Vulnerability is Rewarded or Punished
There is a lot of conversation these days about psychological safety. What is it, and how do we create it? To quote Dr. Timothy Clark, you can sum it up in five words; “Psychological safety is an environment of rewarded vulnerability.”
What comes to your mind when you consider the idea that vulnerability is either rewarded or punished? When you feel vulnerable, other people’s opinions and thoughts of you really matter.
You may remember feeling less than confident after speaking up in a meeting or in a conversation with a loved one—anywhere where you care about the outcome.
If in that vulnerable moment you received a verbal or non-verbal message that punished your vulnerability, you no longer felt safe. Most likely you withheld your big idea by shutting down, walking away, or irrationally arguing your point. These are all automatic survival strategies that do not encourage a safe space to collaborate.
This focus robs you of your Creator essence, erodes your confidence, and triggers a Victim mindset. Your internal story may sound like, “I could look bad.” “I feel like an imposter.” “They won’t like me.”
Recall a time when you received positive feedback in a vulnerable moment. Others smiled at you, and you felt heard, seen, and validated, which helped calm your reactive brain. You may have said to yourself, “I feel confident.” “I feel connected,” “I feel valued.” You chose to share your innovative ideas—exactly what having a safe space provides.
Your Creator essence flows at such times.
I experienced this recently when I worked with a group of executives to expand their emotional intelligence. While the majority were fully engaged, one person was clearly not. He sighed, rolled his eyes, and looked at his phone and said, “Emotions! I hate talking about emotions!”
My initial response was to feel victimized by his attempt to control the room and criticize my efforts. His lack of respect and value for the work we were doing felt personal and I became vulnerable. I saw this person as my Persecutor, thwarting the experience I wanted for the team.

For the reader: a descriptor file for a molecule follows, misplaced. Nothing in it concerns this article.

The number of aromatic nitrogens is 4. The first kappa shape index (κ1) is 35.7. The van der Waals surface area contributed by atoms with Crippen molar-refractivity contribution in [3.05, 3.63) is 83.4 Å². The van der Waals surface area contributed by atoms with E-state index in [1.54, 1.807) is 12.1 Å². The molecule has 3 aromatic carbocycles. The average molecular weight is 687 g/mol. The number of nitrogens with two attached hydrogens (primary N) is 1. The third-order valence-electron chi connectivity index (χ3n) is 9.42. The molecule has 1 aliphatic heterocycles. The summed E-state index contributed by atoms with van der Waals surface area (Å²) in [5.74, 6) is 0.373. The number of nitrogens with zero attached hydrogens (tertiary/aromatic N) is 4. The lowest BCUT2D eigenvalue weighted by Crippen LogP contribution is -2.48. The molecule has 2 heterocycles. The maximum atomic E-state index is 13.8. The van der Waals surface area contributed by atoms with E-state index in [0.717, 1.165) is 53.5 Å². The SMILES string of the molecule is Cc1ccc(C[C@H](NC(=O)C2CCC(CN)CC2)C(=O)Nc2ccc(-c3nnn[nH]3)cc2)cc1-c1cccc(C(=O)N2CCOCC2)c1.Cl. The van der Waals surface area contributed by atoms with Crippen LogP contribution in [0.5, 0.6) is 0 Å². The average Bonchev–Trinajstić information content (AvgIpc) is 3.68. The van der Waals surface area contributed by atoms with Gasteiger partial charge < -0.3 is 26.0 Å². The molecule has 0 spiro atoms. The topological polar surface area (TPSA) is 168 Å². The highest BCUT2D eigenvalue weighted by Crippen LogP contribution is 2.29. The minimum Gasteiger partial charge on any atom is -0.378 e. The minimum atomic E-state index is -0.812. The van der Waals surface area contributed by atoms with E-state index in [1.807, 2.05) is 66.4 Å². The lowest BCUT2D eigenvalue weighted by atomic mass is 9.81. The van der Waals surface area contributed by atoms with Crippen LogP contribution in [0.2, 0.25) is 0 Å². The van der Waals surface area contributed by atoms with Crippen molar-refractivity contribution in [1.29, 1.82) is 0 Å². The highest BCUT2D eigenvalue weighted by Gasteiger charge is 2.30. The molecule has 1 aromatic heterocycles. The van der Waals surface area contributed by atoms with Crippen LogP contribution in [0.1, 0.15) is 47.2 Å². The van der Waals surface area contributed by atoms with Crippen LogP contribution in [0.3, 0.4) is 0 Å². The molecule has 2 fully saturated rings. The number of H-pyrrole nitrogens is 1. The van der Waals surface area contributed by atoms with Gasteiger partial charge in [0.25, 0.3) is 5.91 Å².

I realized that I was narrowly focused on this one person, caught in his force field. When I pulled free, I was able to look out and around at the other people in the room. They were looking to see how I would respond. I sensed their vulnerability in that moment, as the strong emotions dominated the room and ceased discussion.
Then I remembered one of the mantras of psychological safety: Even if you disagree with me, don’t make me wrong.
I took a breath and knew I had an opportunity to reward vulnerability. I validated his emotions (not shutting them down or giving them too much power) and integrated his concern into the conversation. I was able to see each person as a Creator and focused on what they wanted for the organization, not my agenda or my opinion.
We often reward or punish vulnerability based on the outcome of the situation. If the person is successful, they are rewarded for their courage. If they fail, they are punished for taking a risk.
Psychological safety is a challenge to co-create and it is easy to dismantle. In the days ahead, look for opportunities to practice rewarding someone’s vulnerability. If you engage with an authentic and positive response, you will encourage their gifts to shine. If you ignore their vulnerability, you may shut down their creativity and cause more withholding.
Engage with others knowing that almost everyone feels vulnerable most of the time!